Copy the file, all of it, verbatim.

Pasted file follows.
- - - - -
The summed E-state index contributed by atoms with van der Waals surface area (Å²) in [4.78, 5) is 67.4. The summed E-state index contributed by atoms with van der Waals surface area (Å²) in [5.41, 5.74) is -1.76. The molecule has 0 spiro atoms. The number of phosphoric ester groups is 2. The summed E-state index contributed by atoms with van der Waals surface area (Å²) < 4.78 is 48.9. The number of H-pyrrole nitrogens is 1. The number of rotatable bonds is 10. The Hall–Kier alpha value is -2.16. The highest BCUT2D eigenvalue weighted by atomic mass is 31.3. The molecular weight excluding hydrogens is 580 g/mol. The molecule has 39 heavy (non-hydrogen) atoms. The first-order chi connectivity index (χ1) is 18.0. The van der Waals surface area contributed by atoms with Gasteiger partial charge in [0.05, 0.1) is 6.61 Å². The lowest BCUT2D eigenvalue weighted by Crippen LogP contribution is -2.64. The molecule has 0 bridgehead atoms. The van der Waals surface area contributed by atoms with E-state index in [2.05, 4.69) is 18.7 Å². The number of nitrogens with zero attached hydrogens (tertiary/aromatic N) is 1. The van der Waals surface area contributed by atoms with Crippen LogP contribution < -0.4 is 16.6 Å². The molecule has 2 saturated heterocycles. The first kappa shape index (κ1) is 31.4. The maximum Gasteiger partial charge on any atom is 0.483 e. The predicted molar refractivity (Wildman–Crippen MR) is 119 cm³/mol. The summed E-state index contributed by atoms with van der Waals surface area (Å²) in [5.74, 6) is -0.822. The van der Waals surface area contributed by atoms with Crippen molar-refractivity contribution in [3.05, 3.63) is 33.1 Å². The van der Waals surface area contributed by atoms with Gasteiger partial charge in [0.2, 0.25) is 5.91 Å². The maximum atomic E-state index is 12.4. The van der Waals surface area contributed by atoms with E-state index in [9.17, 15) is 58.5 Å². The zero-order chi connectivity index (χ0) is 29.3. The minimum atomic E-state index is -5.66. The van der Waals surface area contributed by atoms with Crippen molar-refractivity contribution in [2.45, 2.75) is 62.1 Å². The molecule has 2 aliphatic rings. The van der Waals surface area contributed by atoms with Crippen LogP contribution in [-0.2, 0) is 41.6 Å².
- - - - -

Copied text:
The summed E-state index contributed by atoms with van der Waals surface area (Å²) in [4.78, 5) is 67.4. The summed E-state index contributed by atoms with van der Waals surface area (Å²) in [5.41, 5.74) is -1.76. The molecule has 0 spiro atoms. The number of phosphoric ester groups is 2. The summed E-state index contributed by atoms with van der Waals surface area (Å²) < 4.78 is 48.9. The number of H-pyrrole nitrogens is 1. The number of rotatable bonds is 10. The Hall–Kier alpha value is -2.16. The highest BCUT2D eigenvalue weighted by atomic mass is 31.3. The molecular weight excluding hydrogens is 580 g/mol. The molecule has 39 heavy (non-hydrogen) atoms. The first-order chi connectivity index (χ1) is 18.0. The van der Waals surface area contributed by atoms with Gasteiger partial charge in [0.05, 0.1) is 6.61 Å². The lowest BCUT2D eigenvalue weighted by Crippen LogP contribution is -2.64. The molecule has 0 bridgehead atoms. The van der Waals surface area contributed by atoms with E-state index in [2.05, 4.69) is 18.7 Å². The number of nitrogens with zero attached hydrogens (tertiary/aromatic N) is 1. The van der Waals surface area contributed by atoms with Crippen LogP contribution < -0.4 is 16.6 Å². The molecule has 2 saturated heterocycles. The first kappa shape index (κ1) is 31.4. The maximum Gasteiger partial charge on any atom is 0.483 e. The predicted molar refractivity (Wildman–Crippen MR) is 119 cm³/mol. The summed E-state index contributed by atoms with van der Waals surface area (Å²) in [5.74, 6) is -0.822. The van der Waals surface area contributed by atoms with Crippen molar-refractivity contribution in [3.05, 3.63) is 33.1 Å². The van der Waals surface area contributed by atoms with Gasteiger partial charge in [0.2, 0.25) is 5.91 Å². The maximum atomic E-state index is 12.4. The van der Waals surface area contributed by atoms with E-state index in [9.17, 15) is 58.5 Å². The zero-order chi connectivity index (χ0) is 29.3. The minimum atomic E-state index is -5.66. The van der Waals surface area contributed by atoms with Crippen molar-refractivity contribution in [2.45, 2.75) is 62.1 Å². The molecule has 2 aliphatic rings. The van der Waals surface area contributed by atoms with Crippen LogP contribution in [-0.2, 0) is 41.6 Å².